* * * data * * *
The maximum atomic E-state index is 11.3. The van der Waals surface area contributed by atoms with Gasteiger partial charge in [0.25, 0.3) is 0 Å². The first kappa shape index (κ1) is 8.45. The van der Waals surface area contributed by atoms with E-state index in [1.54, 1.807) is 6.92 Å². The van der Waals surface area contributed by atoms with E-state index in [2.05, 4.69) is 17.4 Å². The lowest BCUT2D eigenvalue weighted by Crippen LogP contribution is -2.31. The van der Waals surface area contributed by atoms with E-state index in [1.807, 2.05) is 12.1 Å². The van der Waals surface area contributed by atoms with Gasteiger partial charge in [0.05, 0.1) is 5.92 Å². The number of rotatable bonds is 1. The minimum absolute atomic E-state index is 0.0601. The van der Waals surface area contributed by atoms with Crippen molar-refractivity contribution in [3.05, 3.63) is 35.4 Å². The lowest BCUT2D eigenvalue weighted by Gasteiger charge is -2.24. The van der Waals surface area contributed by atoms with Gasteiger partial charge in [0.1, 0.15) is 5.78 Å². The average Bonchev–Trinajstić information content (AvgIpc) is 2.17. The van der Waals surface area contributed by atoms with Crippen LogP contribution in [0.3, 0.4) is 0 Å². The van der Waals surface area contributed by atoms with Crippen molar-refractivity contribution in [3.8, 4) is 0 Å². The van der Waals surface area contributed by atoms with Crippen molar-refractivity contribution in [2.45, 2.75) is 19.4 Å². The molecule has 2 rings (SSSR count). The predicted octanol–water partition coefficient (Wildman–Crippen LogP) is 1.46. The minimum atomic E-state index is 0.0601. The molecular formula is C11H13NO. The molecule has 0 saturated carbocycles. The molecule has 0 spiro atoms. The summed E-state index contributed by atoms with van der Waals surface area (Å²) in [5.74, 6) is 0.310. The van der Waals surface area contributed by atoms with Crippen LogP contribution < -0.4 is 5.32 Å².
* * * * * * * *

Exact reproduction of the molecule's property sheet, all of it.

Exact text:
The maximum atomic E-state index is 11.3. The van der Waals surface area contributed by atoms with Gasteiger partial charge in [0.25, 0.3) is 0 Å². The first kappa shape index (κ1) is 8.45. The van der Waals surface area contributed by atoms with E-state index in [1.54, 1.807) is 6.92 Å². The van der Waals surface area contributed by atoms with E-state index in [2.05, 4.69) is 17.4 Å². The lowest BCUT2D eigenvalue weighted by Crippen LogP contribution is -2.31. The van der Waals surface area contributed by atoms with E-state index in [1.807, 2.05) is 12.1 Å². The van der Waals surface area contributed by atoms with Gasteiger partial charge in [0.05, 0.1) is 5.92 Å². The number of rotatable bonds is 1. The minimum absolute atomic E-state index is 0.0601. The van der Waals surface area contributed by atoms with Crippen molar-refractivity contribution in [3.05, 3.63) is 35.4 Å². The lowest BCUT2D eigenvalue weighted by Gasteiger charge is -2.24. The van der Waals surface area contributed by atoms with Gasteiger partial charge in [0.1, 0.15) is 5.78 Å². The average Bonchev–Trinajstić information content (AvgIpc) is 2.17. The van der Waals surface area contributed by atoms with Crippen LogP contribution in [0.3, 0.4) is 0 Å². The van der Waals surface area contributed by atoms with Crippen molar-refractivity contribution in [3.8, 4) is 0 Å². The van der Waals surface area contributed by atoms with Crippen molar-refractivity contribution in [2.45, 2.75) is 19.4 Å². The molecule has 2 rings (SSSR count). The predicted octanol–water partition coefficient (Wildman–Crippen LogP) is 1.46. The minimum atomic E-state index is 0.0601. The molecular formula is C11H13NO. The molecule has 0 saturated carbocycles. The molecule has 0 spiro atoms. The summed E-state index contributed by atoms with van der Waals surface area (Å²) in [5.74, 6) is 0.310. The van der Waals surface area contributed by atoms with Crippen LogP contribution < -0.4 is 5.32 Å².